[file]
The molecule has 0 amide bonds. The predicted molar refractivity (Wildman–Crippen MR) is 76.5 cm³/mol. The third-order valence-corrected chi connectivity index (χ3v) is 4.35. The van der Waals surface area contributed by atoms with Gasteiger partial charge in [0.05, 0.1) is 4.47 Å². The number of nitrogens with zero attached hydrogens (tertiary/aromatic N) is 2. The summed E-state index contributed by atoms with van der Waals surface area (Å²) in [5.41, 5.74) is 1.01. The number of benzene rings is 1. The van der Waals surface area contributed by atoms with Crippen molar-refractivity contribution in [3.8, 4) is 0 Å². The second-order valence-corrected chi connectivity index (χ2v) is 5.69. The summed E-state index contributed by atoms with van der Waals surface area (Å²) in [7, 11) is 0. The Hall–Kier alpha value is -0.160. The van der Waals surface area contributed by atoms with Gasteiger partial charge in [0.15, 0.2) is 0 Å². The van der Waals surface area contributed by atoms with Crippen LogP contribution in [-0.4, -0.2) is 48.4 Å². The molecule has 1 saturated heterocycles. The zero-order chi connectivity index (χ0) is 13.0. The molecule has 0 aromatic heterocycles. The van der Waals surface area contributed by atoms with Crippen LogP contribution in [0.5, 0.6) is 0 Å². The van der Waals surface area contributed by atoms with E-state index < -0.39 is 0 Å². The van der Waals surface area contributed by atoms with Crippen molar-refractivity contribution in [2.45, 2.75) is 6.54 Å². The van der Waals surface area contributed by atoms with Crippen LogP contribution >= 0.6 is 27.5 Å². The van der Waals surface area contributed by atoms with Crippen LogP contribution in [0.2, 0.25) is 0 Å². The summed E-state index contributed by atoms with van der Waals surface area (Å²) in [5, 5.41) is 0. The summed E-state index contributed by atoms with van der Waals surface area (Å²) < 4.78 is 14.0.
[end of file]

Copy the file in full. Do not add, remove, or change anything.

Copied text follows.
The molecule has 0 amide bonds. The predicted molar refractivity (Wildman–Crippen MR) is 76.5 cm³/mol. The third-order valence-corrected chi connectivity index (χ3v) is 4.35. The van der Waals surface area contributed by atoms with Gasteiger partial charge in [0.05, 0.1) is 4.47 Å². The number of nitrogens with zero attached hydrogens (tertiary/aromatic N) is 2. The summed E-state index contributed by atoms with van der Waals surface area (Å²) in [5.41, 5.74) is 1.01. The number of benzene rings is 1. The van der Waals surface area contributed by atoms with Crippen molar-refractivity contribution in [3.8, 4) is 0 Å². The second-order valence-corrected chi connectivity index (χ2v) is 5.69. The summed E-state index contributed by atoms with van der Waals surface area (Å²) in [7, 11) is 0. The Hall–Kier alpha value is -0.160. The van der Waals surface area contributed by atoms with Gasteiger partial charge in [0.15, 0.2) is 0 Å². The van der Waals surface area contributed by atoms with Crippen LogP contribution in [-0.4, -0.2) is 48.4 Å². The molecule has 1 saturated heterocycles. The zero-order chi connectivity index (χ0) is 13.0. The molecule has 0 aromatic heterocycles. The van der Waals surface area contributed by atoms with Crippen LogP contribution in [0.5, 0.6) is 0 Å². The van der Waals surface area contributed by atoms with E-state index < -0.39 is 0 Å². The van der Waals surface area contributed by atoms with Crippen molar-refractivity contribution in [2.45, 2.75) is 6.54 Å². The van der Waals surface area contributed by atoms with Crippen LogP contribution >= 0.6 is 27.5 Å². The van der Waals surface area contributed by atoms with Crippen LogP contribution in [0.2, 0.25) is 0 Å². The summed E-state index contributed by atoms with van der Waals surface area (Å²) in [5, 5.41) is 0. The summed E-state index contributed by atoms with van der Waals surface area (Å²) < 4.78 is 14.0.